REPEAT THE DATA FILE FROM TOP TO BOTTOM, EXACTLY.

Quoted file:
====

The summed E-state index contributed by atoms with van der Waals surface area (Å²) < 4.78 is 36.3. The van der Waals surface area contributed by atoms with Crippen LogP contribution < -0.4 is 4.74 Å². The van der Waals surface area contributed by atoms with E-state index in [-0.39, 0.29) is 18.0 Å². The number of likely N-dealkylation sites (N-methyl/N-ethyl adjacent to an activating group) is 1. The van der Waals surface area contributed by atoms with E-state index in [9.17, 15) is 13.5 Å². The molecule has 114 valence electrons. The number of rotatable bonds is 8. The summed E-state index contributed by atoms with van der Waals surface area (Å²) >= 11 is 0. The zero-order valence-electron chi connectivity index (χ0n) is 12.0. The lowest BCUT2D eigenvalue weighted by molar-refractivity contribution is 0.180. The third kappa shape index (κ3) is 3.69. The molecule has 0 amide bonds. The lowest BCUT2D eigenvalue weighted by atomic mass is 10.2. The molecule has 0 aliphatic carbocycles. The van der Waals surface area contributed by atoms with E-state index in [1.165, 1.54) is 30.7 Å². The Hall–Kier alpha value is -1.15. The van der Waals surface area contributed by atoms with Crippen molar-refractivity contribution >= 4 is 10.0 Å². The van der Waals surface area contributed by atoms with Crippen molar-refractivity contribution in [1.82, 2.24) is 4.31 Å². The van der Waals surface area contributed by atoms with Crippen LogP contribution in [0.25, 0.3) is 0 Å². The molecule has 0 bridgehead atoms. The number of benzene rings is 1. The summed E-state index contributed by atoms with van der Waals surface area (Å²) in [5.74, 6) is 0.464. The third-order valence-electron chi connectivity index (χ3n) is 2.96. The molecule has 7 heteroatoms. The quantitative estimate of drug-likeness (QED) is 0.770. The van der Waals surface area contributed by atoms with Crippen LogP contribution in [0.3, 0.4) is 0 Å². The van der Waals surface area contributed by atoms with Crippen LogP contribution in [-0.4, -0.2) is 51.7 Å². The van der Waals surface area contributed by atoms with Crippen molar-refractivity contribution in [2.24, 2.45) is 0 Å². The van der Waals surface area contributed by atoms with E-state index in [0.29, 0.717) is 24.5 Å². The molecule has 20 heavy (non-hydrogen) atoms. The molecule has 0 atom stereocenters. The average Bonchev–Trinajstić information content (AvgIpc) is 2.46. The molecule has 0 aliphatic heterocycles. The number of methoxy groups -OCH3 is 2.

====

The summed E-state index contributed by atoms with van der Waals surface area (Å²) < 4.78 is 36.3. The van der Waals surface area contributed by atoms with Crippen LogP contribution < -0.4 is 4.74 Å². The van der Waals surface area contributed by atoms with E-state index in [-0.39, 0.29) is 18.0 Å². The number of likely N-dealkylation sites (N-methyl/N-ethyl adjacent to an activating group) is 1. The van der Waals surface area contributed by atoms with E-state index in [9.17, 15) is 13.5 Å². The molecule has 114 valence electrons. The number of rotatable bonds is 8. The summed E-state index contributed by atoms with van der Waals surface area (Å²) >= 11 is 0. The zero-order valence-electron chi connectivity index (χ0n) is 12.0. The lowest BCUT2D eigenvalue weighted by molar-refractivity contribution is 0.180. The third kappa shape index (κ3) is 3.69. The molecule has 0 amide bonds. The lowest BCUT2D eigenvalue weighted by atomic mass is 10.2. The molecule has 0 aliphatic carbocycles. The van der Waals surface area contributed by atoms with E-state index in [1.165, 1.54) is 30.7 Å². The Hall–Kier alpha value is -1.15. The van der Waals surface area contributed by atoms with Crippen molar-refractivity contribution >= 4 is 10.0 Å². The van der Waals surface area contributed by atoms with Crippen molar-refractivity contribution in [1.82, 2.24) is 4.31 Å². The van der Waals surface area contributed by atoms with Crippen LogP contribution in [0.25, 0.3) is 0 Å². The molecule has 0 bridgehead atoms. The number of benzene rings is 1. The summed E-state index contributed by atoms with van der Waals surface area (Å²) in [5.74, 6) is 0.464. The third-order valence-electron chi connectivity index (χ3n) is 2.96. The molecule has 7 heteroatoms. The quantitative estimate of drug-likeness (QED) is 0.770. The van der Waals surface area contributed by atoms with Crippen LogP contribution in [0.3, 0.4) is 0 Å². The van der Waals surface area contributed by atoms with Crippen LogP contribution in [-0.4, -0.2) is 51.7 Å². The van der Waals surface area contributed by atoms with Crippen molar-refractivity contribution in [2.24, 2.45) is 0 Å². The van der Waals surface area contributed by atoms with E-state index in [0.29, 0.717) is 24.5 Å². The molecule has 20 heavy (non-hydrogen) atoms. The molecule has 0 atom stereocenters. The average Bonchev–Trinajstić information content (AvgIpc) is 2.46. The molecule has 0 aliphatic heterocycles. The number of methoxy groups -OCH3 is 2.